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Tuesday 31st December 2013

Community living might conjure up images of hippies spending their days smoking pot and docilely playing guitars while their offspring run rampant, but Alok D’Hondt 16, who has lived at Riverside Community near Motueka for most of his life, begs to differ.

Over 208 hectares of land, there’s a farm, a cafe open to the public, mechanics, gallery and produce gardens supplying work and income to the community of about 40 members and their children. He tells Stacey Knott about busting the hippie stereotypes.

Riverside was created by people who refused to go to World War Two. They were imprisoned until the war finished, and when they came out they realised they had the same ideas and wanted to create a peace community. Those founding members are the elders of the community, there’s still a few of them around. There are new generations of people living here bringing all their talents to the community in different ways.

Each member of the community has to spend [a certain amount of] many hours working, giving back to the community they are a part of. People will be working on the land, doing all sorts of jobs like milking the cows; working the gardens; cooking (for the cafe); sorting out events. Some people do maintenance work on the cars we share. I’ve worked on the farm, milking, worked in the cafe doing dishes and waiting tables and also worked in the garage doing clean up and an apprenticeship on how to fix cars.

There’s lots of really intelligent, hard-working people, we’re not just all laid back hippies sitting there chilling, but the stereotype rubs off on us.

I was born in Belgium but we moved to New Zealand when I was two. We started out in Dunedin where my grandparents live but when we heard about the community living in Tasman region we moved here. My parents liked the prospect of community living and working with other people, they wanted a place for their kids to be able to grow around other people.

Everyone in Riverside gets money to match their needs: if they have three kids they get more than someone with one kid. Everyone has to work so many hours, the same amount of hours for the same pay, no matter the work they do.

Living here is quite cheap, your rent and bills are paid, and you get money to pay for food and clothes. As a result of that you don’t get much money coming in so it’s hard to leave. You won’t have a savings account that has heaps of money to buy a house somewhere, to leave the community.

As a member, if you were to work in an outside job all the money you earn goes into the pot and comes back to you in the form of Riverside money, so if you work at a high rate with many hours it comes back to Riverside then back to you in a different (probably lesser) amount.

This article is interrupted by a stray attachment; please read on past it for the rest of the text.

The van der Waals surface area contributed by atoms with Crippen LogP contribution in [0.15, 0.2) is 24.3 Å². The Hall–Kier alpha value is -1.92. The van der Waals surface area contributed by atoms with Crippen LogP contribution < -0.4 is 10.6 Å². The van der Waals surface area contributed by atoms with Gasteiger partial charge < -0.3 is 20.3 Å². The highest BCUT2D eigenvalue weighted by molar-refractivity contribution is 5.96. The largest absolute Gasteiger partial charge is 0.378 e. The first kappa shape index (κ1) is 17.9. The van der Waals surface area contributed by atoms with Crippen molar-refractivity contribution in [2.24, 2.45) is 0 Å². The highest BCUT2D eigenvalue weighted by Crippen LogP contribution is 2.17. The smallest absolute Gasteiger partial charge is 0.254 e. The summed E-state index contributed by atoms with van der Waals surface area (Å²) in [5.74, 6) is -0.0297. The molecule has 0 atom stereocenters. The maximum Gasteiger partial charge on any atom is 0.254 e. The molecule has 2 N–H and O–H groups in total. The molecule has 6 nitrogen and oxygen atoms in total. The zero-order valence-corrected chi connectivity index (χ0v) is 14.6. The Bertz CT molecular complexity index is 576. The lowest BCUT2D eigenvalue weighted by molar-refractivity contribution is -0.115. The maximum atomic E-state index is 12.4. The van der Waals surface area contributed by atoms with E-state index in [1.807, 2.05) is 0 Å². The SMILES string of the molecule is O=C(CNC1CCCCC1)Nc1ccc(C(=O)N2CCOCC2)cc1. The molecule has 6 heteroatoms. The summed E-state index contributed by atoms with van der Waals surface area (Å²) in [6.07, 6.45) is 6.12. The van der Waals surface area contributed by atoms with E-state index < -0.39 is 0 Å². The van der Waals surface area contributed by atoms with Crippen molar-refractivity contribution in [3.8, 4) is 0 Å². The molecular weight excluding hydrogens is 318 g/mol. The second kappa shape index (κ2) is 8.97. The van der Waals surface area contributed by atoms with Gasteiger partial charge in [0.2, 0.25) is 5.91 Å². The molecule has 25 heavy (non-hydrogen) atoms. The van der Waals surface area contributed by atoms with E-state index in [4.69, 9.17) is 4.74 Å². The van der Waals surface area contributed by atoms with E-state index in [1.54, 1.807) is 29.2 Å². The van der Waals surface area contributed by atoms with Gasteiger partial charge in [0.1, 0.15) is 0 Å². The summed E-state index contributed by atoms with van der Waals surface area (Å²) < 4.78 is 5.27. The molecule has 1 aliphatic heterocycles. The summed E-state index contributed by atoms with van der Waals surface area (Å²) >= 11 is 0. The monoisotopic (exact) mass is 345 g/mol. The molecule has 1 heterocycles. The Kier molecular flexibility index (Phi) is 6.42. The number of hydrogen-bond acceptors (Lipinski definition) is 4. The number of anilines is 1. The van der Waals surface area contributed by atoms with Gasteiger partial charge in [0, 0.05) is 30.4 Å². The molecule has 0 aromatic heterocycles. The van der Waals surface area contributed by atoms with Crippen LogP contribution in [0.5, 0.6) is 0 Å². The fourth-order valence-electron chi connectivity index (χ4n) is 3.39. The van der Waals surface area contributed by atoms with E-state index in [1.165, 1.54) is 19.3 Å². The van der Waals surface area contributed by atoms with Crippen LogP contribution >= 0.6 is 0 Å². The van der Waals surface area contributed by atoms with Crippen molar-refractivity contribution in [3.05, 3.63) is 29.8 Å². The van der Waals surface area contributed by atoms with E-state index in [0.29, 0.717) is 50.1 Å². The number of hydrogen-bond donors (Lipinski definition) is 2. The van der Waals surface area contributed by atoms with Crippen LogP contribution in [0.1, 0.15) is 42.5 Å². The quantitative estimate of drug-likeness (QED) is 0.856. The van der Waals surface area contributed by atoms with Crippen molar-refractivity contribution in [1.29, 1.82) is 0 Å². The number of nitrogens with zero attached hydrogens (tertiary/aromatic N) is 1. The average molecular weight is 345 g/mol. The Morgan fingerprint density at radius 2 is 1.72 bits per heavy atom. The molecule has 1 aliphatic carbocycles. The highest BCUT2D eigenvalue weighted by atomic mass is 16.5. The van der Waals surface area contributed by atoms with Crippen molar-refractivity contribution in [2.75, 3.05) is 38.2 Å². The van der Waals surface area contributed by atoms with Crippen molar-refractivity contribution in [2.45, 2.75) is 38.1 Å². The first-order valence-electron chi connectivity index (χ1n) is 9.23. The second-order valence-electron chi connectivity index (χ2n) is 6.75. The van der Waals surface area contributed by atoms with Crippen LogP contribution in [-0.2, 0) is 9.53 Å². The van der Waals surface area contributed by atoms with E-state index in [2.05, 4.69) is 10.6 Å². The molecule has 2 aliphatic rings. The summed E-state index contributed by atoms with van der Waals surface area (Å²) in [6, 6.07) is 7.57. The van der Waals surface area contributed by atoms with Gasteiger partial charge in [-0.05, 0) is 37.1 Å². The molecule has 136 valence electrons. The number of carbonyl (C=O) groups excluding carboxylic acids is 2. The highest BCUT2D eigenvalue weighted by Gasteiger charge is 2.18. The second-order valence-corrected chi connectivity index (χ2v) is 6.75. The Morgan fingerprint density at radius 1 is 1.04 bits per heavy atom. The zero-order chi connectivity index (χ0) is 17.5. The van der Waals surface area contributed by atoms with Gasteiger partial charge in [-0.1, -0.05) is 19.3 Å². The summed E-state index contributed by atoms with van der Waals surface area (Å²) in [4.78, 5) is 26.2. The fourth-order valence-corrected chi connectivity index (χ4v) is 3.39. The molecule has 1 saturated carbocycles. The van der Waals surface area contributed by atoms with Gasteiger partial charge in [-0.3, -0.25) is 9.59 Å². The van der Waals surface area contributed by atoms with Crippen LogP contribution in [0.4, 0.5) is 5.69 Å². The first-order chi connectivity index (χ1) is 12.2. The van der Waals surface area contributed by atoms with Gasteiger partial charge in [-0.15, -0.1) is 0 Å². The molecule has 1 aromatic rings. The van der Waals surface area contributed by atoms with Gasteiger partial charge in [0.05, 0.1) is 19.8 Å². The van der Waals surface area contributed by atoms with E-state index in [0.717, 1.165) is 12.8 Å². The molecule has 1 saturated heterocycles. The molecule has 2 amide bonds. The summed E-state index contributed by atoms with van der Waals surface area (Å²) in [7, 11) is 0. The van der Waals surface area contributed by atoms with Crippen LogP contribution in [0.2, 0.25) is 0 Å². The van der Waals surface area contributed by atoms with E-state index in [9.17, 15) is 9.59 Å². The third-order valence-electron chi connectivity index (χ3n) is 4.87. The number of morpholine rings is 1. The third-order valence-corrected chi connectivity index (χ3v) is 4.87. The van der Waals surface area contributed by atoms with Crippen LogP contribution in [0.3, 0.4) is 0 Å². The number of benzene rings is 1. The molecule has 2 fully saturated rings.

Riverside has 32 houses, they are all different kinds, there’s members and tenants. The community garden people work on, if you are a member you get to take food. Each house has its own garden as well. So there’s lots of food and you take whatever you want at any time so that helps as you don’t have to spend heaps of money on veggies and fruit. We kill our cows and sheep and have eggs from our chickens so we don’t have to spend much money, we’re not self-sufficient yet but really close. We’re not spending too much on groceries...about $100 a week for five people.

(Video: Produced by Brook Freeman/Tui Video Productions for The Wireless)

Growing up here was really fun. There’s always lots of kids around and lots of different families. I met my best friend at Riverside, he’s basically my twin, we are born three days apart. We hang out and get up to heaps of stuff together, it’s really cool, your best mate as your neighbour.

There are always lots of kids around to start a game of football, so heaps of people join in, we’d play hide and seek. There’s so many kids it’s almost like you're in a neighbourhood where all the kids would come out and play on the street but at Riverside, there’s grass, trees, a whole different kind of playground. We’d also go swimming, a lot at the dam, there are lots of rafts and kayaks around. It’s really fun when you are younger, but does get boring when you get older.

We don’t all fit the stereotype of hippies there’s quite a lot of nerds and gaming geeks! There’s a lot of people really into gaming here, you bring your computer and set it up to play massive multiplayer games for hours. Its lots of fun. We have LAN parties. A lot of my friends are really nerdy, it was great fun, they are six years older than me, I was eight when I started getting into it and they were teenagers.

We’re not really that hippie-ish, we are just normal kids – what our parents do doesn’t really affect what we do. Not everyone has super hippie parents, sure you’ll find the occasional hippie, mostly it’s the woofers and tourists that like to embrace that aspect.

A lot of the parents are normal, my mum is a teacher. There’s lots of really intelligent, hard-working people, we’re not just all laid back hippies sitting there chilling, but the stereotype rubs off on us. Like at school if someone says ‘oh you’re from Riverside, you’re a major hippie’ but if I come in with a shirt and jeans, looking more like I’m from the city, they are like ‘oh, where’s the hippie in you?’ 

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